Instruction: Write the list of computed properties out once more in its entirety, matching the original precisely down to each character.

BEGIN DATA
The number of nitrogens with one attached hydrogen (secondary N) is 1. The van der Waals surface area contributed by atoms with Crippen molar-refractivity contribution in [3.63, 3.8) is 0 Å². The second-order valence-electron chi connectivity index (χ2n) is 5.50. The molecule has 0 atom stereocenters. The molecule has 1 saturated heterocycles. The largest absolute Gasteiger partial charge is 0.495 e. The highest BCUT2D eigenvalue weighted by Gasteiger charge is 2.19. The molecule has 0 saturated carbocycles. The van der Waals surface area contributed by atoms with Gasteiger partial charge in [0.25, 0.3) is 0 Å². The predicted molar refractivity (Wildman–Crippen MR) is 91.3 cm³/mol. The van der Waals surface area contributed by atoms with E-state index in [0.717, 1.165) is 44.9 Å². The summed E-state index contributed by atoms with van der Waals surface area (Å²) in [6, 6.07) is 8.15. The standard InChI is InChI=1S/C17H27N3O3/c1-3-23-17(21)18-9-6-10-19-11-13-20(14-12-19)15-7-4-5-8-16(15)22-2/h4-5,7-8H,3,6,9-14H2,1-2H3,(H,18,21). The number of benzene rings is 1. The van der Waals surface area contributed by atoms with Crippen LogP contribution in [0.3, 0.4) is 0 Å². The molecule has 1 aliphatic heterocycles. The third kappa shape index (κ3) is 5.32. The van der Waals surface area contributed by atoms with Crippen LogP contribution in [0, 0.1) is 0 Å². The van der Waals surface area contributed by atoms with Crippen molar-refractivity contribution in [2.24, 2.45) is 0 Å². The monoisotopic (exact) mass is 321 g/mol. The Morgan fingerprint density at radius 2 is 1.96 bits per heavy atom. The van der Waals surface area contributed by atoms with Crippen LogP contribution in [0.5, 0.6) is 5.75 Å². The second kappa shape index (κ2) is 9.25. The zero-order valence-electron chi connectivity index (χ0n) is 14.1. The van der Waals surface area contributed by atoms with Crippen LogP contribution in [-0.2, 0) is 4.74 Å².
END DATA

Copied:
The number of nitrogens with one attached hydrogen (secondary N) is 1. The van der Waals surface area contributed by atoms with Crippen molar-refractivity contribution in [3.63, 3.8) is 0 Å². The second-order valence-electron chi connectivity index (χ2n) is 5.50. The molecule has 0 atom stereocenters. The molecule has 1 saturated heterocycles. The largest absolute Gasteiger partial charge is 0.495 e. The highest BCUT2D eigenvalue weighted by Gasteiger charge is 2.19. The molecule has 0 saturated carbocycles. The van der Waals surface area contributed by atoms with Gasteiger partial charge in [0.25, 0.3) is 0 Å². The predicted molar refractivity (Wildman–Crippen MR) is 91.3 cm³/mol. The van der Waals surface area contributed by atoms with E-state index in [0.717, 1.165) is 44.9 Å². The summed E-state index contributed by atoms with van der Waals surface area (Å²) in [6, 6.07) is 8.15. The standard InChI is InChI=1S/C17H27N3O3/c1-3-23-17(21)18-9-6-10-19-11-13-20(14-12-19)15-7-4-5-8-16(15)22-2/h4-5,7-8H,3,6,9-14H2,1-2H3,(H,18,21). The number of benzene rings is 1. The van der Waals surface area contributed by atoms with Crippen LogP contribution in [0.3, 0.4) is 0 Å². The molecule has 1 aliphatic heterocycles. The third kappa shape index (κ3) is 5.32. The van der Waals surface area contributed by atoms with Crippen LogP contribution in [0, 0.1) is 0 Å². The van der Waals surface area contributed by atoms with Crippen molar-refractivity contribution in [2.24, 2.45) is 0 Å². The monoisotopic (exact) mass is 321 g/mol. The Morgan fingerprint density at radius 2 is 1.96 bits per heavy atom. The van der Waals surface area contributed by atoms with Crippen LogP contribution in [0.5, 0.6) is 5.75 Å². The second kappa shape index (κ2) is 9.25. The zero-order valence-electron chi connectivity index (χ0n) is 14.1. The van der Waals surface area contributed by atoms with Crippen LogP contribution in [-0.2, 0) is 4.74 Å².